It got even colder, the sun garishly melted away in the water, and night fell, and I remembered we were meeting for dinner. The village road was already empty: you could see into some living rooms and kitchens; in the corner house next to the small supermarket beautiful-to-look-at old people were sitting and raising their glasses as if a director had asked them to do just that for me, so as to test my resistance to tears.
The two old sisters who ran the food stand by the post office had put out candles and fresh flowers. The menu listed two kinds of burgers, fish and chips, sausages, and fat potato salads. We ate slowly and with great care to make sure we properly honored the beauty of the locale.
At some point, we began a conversation about sleep and dreams. We’d already exhausted other subjects, touched briefly on types of oil and wine and vacation homes and growing old, and someone had talked about the need for a new communitarianism – with less emphasis than around the turn of the millennium when the topic was still fresh, and the name Amitai Etzioni rolled off everyone’s tongue like a good medium-bodied wine.
I always dream such crap, said Fenech as he sopped up the last of the ketchup on his plate with his bread roll. I’m always late, racing to catch trains and ships and getting lost in unfamiliar parts of the city that should actually be familiar. He fell silent and finished his beer.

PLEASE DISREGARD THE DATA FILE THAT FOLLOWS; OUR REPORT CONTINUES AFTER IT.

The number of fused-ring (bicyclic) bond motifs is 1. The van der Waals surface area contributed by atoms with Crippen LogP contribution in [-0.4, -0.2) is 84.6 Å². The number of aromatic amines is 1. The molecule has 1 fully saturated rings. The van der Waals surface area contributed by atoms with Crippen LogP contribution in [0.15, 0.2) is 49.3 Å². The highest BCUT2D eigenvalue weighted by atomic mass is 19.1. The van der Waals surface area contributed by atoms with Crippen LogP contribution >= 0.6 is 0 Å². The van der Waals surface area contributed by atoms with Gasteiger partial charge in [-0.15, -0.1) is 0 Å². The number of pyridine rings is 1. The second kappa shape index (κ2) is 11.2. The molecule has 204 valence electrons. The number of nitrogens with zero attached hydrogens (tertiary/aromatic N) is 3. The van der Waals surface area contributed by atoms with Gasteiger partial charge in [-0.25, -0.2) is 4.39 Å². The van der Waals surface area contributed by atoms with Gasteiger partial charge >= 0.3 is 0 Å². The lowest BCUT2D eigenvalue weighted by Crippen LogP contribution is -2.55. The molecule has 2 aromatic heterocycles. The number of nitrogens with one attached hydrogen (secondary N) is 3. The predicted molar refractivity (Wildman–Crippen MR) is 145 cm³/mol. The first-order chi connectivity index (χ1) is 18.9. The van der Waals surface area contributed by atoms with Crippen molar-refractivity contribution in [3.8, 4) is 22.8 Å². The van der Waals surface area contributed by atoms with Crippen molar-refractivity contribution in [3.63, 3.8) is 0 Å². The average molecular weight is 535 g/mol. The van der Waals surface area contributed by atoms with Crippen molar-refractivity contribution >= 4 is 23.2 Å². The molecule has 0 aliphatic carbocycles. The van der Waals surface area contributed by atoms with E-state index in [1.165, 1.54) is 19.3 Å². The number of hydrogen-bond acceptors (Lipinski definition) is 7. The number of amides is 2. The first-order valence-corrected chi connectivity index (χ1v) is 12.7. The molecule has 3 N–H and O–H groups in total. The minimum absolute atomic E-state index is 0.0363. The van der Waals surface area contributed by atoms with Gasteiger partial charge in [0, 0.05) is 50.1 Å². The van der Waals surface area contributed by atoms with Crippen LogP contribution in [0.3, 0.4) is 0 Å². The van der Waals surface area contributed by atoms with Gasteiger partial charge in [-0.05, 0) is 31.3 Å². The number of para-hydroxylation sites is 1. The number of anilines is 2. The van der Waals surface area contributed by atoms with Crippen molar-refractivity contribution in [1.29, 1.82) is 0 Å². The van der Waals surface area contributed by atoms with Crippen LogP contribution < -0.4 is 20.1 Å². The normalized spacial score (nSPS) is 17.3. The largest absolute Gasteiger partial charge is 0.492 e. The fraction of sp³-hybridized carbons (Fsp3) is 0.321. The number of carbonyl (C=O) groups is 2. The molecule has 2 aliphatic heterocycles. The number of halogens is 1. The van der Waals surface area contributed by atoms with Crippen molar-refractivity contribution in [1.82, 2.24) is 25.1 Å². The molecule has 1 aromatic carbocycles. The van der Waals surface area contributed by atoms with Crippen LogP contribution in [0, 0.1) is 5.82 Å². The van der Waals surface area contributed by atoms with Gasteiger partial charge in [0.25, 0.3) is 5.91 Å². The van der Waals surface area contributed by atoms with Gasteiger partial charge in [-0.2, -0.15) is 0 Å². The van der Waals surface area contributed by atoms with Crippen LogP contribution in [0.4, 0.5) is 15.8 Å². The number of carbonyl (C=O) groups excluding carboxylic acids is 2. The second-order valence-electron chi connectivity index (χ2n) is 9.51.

Everybody seemed to have similar dreams, except Karla and her daughter, the latter of whom just sat there disgusted and silent. We quickly worked our way to a plausible theory: they came from the escape stories from the postwar days. Parents and aunts had ladled out the myth broth and created images in our young heads about endless trekking, overfilled trains, missed meeting points. And it didn’t matter at all if someone had actually lived those stories or was just passing them on, because, after all, they couldn’t tell us the other stories. We’d all heard it, been forced to hear it: how they’d left their luggage behind and flung themselves into roadside ditches because of low-flying aircraft. And they’d only managed to rescue their pocketbooks and a few letters.
Minna von Barnhelm was blue, I said to contribute something. A blue pocketbook with a hard cover.
I could’ve drawn a picture: my mother in her tight dress that accentuated her hips, grabbed by attentive Wehrmacht officers by precisely those hips and pushed into the last possible train from East to West. And in her small handbag, the gleaming blue Minna von Barnhelm was her only provisions until Würzburg.